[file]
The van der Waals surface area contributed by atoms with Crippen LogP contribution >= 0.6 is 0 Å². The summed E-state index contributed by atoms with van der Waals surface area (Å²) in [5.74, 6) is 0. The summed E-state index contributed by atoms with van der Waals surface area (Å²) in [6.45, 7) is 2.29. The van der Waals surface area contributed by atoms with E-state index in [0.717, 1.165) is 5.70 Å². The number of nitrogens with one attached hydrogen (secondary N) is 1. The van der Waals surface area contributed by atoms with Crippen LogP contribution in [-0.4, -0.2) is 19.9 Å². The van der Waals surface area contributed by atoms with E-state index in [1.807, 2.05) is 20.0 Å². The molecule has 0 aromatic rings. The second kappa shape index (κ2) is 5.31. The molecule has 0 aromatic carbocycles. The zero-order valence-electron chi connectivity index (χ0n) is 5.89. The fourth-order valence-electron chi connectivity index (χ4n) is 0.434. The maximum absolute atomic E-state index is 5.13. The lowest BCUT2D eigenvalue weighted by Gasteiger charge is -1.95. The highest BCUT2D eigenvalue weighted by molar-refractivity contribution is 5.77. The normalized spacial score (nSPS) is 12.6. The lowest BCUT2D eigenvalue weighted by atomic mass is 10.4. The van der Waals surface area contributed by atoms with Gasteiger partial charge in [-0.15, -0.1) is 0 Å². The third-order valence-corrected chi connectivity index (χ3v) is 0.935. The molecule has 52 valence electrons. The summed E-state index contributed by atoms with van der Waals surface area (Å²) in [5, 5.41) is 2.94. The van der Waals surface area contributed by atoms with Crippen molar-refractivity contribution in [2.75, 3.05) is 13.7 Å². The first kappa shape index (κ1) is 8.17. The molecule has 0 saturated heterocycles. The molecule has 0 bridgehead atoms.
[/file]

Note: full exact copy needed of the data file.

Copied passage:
The van der Waals surface area contributed by atoms with Crippen LogP contribution >= 0.6 is 0 Å². The summed E-state index contributed by atoms with van der Waals surface area (Å²) in [5.74, 6) is 0. The summed E-state index contributed by atoms with van der Waals surface area (Å²) in [6.45, 7) is 2.29. The van der Waals surface area contributed by atoms with E-state index in [0.717, 1.165) is 5.70 Å². The number of nitrogens with one attached hydrogen (secondary N) is 1. The van der Waals surface area contributed by atoms with Crippen LogP contribution in [-0.4, -0.2) is 19.9 Å². The van der Waals surface area contributed by atoms with E-state index in [1.807, 2.05) is 20.0 Å². The molecule has 0 aromatic rings. The second kappa shape index (κ2) is 5.31. The molecule has 0 aromatic carbocycles. The zero-order valence-electron chi connectivity index (χ0n) is 5.89. The fourth-order valence-electron chi connectivity index (χ4n) is 0.434. The maximum absolute atomic E-state index is 5.13. The lowest BCUT2D eigenvalue weighted by Gasteiger charge is -1.95. The highest BCUT2D eigenvalue weighted by molar-refractivity contribution is 5.77. The normalized spacial score (nSPS) is 12.6. The lowest BCUT2D eigenvalue weighted by atomic mass is 10.4. The van der Waals surface area contributed by atoms with Gasteiger partial charge in [-0.15, -0.1) is 0 Å². The third-order valence-corrected chi connectivity index (χ3v) is 0.935. The molecule has 52 valence electrons. The summed E-state index contributed by atoms with van der Waals surface area (Å²) in [5, 5.41) is 2.94. The van der Waals surface area contributed by atoms with Crippen molar-refractivity contribution in [2.75, 3.05) is 13.7 Å². The first kappa shape index (κ1) is 8.17. The molecule has 0 saturated heterocycles. The molecule has 0 bridgehead atoms.